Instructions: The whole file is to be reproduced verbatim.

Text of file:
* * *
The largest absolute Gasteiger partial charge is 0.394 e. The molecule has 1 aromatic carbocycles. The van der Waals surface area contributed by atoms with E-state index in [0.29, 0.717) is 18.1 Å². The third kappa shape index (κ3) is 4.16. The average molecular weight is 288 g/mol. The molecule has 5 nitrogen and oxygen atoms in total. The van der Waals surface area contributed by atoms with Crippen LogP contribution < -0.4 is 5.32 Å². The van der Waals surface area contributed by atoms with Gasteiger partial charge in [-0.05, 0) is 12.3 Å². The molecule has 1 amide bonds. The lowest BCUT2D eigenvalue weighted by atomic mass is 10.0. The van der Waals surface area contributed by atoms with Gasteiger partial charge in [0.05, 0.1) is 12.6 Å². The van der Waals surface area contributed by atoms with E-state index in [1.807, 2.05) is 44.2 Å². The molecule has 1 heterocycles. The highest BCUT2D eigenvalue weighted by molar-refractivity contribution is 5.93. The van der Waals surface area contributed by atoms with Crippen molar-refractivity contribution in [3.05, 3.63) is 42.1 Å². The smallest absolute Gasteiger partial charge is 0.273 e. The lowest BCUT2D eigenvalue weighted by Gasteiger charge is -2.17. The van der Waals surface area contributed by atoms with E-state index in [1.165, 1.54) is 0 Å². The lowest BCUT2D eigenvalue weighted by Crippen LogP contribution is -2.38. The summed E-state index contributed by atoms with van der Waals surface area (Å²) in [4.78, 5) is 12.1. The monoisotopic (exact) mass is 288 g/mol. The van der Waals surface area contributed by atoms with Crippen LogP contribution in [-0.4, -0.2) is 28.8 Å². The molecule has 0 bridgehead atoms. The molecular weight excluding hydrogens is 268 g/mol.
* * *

The largest absolute Gasteiger partial charge is 0.394 e. The molecule has 1 aromatic carbocycles. The van der Waals surface area contributed by atoms with E-state index in [0.29, 0.717) is 18.1 Å². The third kappa shape index (κ3) is 4.16. The average molecular weight is 288 g/mol. The molecule has 5 nitrogen and oxygen atoms in total. The van der Waals surface area contributed by atoms with Crippen LogP contribution < -0.4 is 5.32 Å². The van der Waals surface area contributed by atoms with Gasteiger partial charge in [-0.05, 0) is 12.3 Å². The molecule has 1 amide bonds. The lowest BCUT2D eigenvalue weighted by atomic mass is 10.0. The van der Waals surface area contributed by atoms with Gasteiger partial charge in [0.05, 0.1) is 12.6 Å². The van der Waals surface area contributed by atoms with E-state index in [1.807, 2.05) is 44.2 Å². The molecule has 1 heterocycles. The highest BCUT2D eigenvalue weighted by molar-refractivity contribution is 5.93. The van der Waals surface area contributed by atoms with Crippen molar-refractivity contribution in [3.05, 3.63) is 42.1 Å². The smallest absolute Gasteiger partial charge is 0.273 e. The lowest BCUT2D eigenvalue weighted by Gasteiger charge is -2.17. The van der Waals surface area contributed by atoms with E-state index in [1.165, 1.54) is 0 Å². The lowest BCUT2D eigenvalue weighted by Crippen LogP contribution is -2.38. The summed E-state index contributed by atoms with van der Waals surface area (Å²) in [4.78, 5) is 12.1. The monoisotopic (exact) mass is 288 g/mol. The van der Waals surface area contributed by atoms with Crippen LogP contribution in [-0.4, -0.2) is 28.8 Å². The molecule has 0 bridgehead atoms. The molecular weight excluding hydrogens is 268 g/mol.